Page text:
The idyllic state of poverty established for the reader is shattered when there is a brutal and, to outsiders, inexplicable murder of a young prostitute. The policemen Nour El Dine steps in to solve the murder, but in his investigation, he finds himself finding something admirable about the happiness the beggars have in their detachment–as he says at one point, the government and all its power is not something to be feared, not because they turn defiantly from its authority, but because they simply don’t recognize it. Gohar’s repeated phrase (which may invoke Camus, who Cossery knew) is that the universe isn’t absurd, it is just ruled by bastards. Nour El Dine envies the Beggars and is increasingly frustrated with his station because he is forced to hide his own “dark” secret.

Several ideological elements stand out in this novel. First, the Beggars reject the hustle-bustle society entirely, each in his own way. El Kordi works from within, Yeghen sells drugs and begs, and Gohar abandoned his lucrative post and now rhapsodizes about how the government is corrupt and he was a failure as a teacher because he taught things such as national borders that defy nature. Second, consternation is the by-product of caring too much. These are common themes in both Cossery novels I’ve read. The third, though, is the profound unimportance of life–and thus the importance of living. This is where the story took a turn toward darkness.

In my reading of The Stranger, Albert Camus made it clear that the murder of the Arab was not per-se a pardonable offense, and half the story is about Meursault’s trial and punishment. Here, where there is an even more sudden murder, much of the story is dedicated to Nour El Dine’s investigation and (spoiler) there is no resolution, because any sort of punishment would be to acknowledge the power of the state. My problem with this is that there is a sense that the death of this young woman and the pain it causes the people in her life is only problematic inasmuch as people cared for her (and for the authorities who are paid to do so). I don’t necessarily disagree with the position from a philosophical standpoint, but this is more extreme than I am willing to stand for. There is a brutality and extreme lack of empathy that is entirely paradoxical with how these Beggars try to present themselves and present those worker-bees too busy to connect with people.

One final note before I conclude, one of the things that readers of Cossery’s novels could find off putting is that while the Beggars strive for minimalism and rant about the government and what it does, they have a blind spot that they nevertheless need money for things. They want money to be a thing between people, themselves and the shopkeepers, say, but they cut out the role government play in regulating money. Or in regulating trade–they live in cities and it is unlikely that their food is brought in by farmers on a daily basis. Since Cossery wrote Proud Beggars, urban life, particularly, has only grown more complex and for all the problems of government, it plays a role facilitating that life. The underlying point that the world is run by bastards–whether capitalist, totalitarian, or other–is well taken, but what is the alternative? It is solipsistic for the characters have their detachment valorized without recognizing that their ideal is an impossibility because in every societal set-up someone will be taking it too seriously for their taste. Yes, people need to connect with one another more, but false nostalgia is insidious.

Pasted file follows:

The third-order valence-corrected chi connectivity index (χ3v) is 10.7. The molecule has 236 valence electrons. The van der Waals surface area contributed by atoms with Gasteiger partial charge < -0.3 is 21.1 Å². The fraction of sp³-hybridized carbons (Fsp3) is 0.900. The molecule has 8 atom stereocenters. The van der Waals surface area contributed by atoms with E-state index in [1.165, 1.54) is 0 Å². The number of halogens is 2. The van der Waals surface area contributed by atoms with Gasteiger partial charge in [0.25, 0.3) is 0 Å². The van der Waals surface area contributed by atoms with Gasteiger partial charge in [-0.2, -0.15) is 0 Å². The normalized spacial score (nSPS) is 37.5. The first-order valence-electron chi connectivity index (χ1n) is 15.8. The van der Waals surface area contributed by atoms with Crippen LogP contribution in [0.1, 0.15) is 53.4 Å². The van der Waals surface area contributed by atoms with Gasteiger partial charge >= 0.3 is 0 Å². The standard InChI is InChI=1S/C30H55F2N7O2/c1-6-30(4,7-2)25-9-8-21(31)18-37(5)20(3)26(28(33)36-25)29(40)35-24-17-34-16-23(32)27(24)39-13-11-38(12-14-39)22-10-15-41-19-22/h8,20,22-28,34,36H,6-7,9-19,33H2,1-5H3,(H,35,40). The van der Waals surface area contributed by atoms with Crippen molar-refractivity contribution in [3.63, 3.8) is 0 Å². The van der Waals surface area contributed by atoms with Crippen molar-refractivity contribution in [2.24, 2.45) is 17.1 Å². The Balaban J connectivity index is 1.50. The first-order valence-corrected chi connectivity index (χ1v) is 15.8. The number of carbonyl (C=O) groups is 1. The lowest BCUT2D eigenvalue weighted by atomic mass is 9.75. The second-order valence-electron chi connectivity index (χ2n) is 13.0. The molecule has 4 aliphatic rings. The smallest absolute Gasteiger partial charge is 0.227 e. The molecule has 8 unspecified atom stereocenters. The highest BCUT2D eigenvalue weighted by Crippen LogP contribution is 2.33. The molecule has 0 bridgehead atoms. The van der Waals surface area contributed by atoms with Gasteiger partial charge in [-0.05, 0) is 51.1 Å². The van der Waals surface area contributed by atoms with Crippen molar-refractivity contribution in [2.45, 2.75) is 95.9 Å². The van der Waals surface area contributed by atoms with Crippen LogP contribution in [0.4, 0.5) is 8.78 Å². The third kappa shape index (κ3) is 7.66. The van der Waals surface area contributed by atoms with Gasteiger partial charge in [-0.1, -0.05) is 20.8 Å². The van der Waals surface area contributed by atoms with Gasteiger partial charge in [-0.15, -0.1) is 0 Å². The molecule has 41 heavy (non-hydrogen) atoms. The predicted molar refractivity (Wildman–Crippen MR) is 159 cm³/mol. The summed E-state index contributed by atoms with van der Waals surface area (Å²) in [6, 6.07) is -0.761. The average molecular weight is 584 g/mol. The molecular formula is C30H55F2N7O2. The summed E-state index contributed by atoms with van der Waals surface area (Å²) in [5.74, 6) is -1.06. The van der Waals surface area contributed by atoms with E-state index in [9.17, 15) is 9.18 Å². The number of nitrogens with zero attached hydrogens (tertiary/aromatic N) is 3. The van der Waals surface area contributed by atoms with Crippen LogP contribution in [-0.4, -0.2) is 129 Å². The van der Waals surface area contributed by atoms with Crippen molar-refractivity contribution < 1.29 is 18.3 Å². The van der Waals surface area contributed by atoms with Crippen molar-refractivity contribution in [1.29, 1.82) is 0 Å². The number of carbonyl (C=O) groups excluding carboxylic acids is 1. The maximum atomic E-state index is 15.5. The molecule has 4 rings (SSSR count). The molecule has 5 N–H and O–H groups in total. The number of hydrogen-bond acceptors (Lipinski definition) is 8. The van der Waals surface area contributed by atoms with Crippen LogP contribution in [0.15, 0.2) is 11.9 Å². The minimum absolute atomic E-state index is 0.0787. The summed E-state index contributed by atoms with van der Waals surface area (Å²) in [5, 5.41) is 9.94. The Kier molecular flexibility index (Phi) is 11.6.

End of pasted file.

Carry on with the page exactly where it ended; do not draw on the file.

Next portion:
I liked Proud Beggars for all that. It is a darker and more troublesome novel than was The Jokers, but it still had its moments and Cossery is an elegant writer capable of reflection rich enough that it sometimes slips over into decadence.

I am looking forward to reading more Cossery when I get the chance, but last night I started reading Mario Vargas Llosa’s War at the End of the World, not that I really have time to read right now anyway.

A few thoughts about Late Hellenistic Egypt

A few weeks ago I was in a bar with a friend of mine, a diplomatic/US and the World historian. In the course of our conversation, we stumbled onto late-Hellenistic Egypt and Cleopatra, a topic I was to give a lecture on to my advisor’s class. I mentioned Egypt’s relative weakness and, in my opinion, unimportance in the first century BCE. He was taken aback by the way I dismissed Egypt, noting the glamor, the wealth, the prestige, and the grain. I shrugged and alluded to Augustan propaganda and the work of another diplomatic historian slated to take up a post here at the university in the fall.

Before I expand on these thoughts, I should lay my biases on the table. I don’t like Ptolemy (#teamSeleucus) and Egypt itself holds minimal allure for me. Certain issues do, certainly, but I have limited interest in the poetry, the technology and bureaucratic apparatus of the state, or even the dynastic intrigue and incest. Some of this disinterest is my dislike of Ptolemy, some of it is my contrarian streak in that Ptolemaic Egypt gets a ton of attention because there is evidence for it, not necessarily because it is inherently interesting. Yes, it has its place and I am grudgingly grateful for their diligence in appropriating literary works. But Egypt, with all its potential is not “all that,” so to speak.

The potential is the key here. Egypt is comparatively defensible as an entity compared to the other Hellenistic kingdoms, the Nile is potentially prosperous in agricultural products, and Alexandria is well situated for trade in the Mediterranean. But by the first century BCE, the Ptolemies were not capitalizing on this potential. There were problems collecting taxes, as well as droughts (despite the Nile’s reputation, this did happen at times–the story of Joseph comes to mind). There were also local rebellions with a variety of causes and Egypt lacked a native military infrastructure, so the kingdom relied on mercenaries. Add in dynastic intrigue–exiles, assassinations, and children aspiring to rule in the place of their parents– and this is not a situation conducive to exploiting the potential.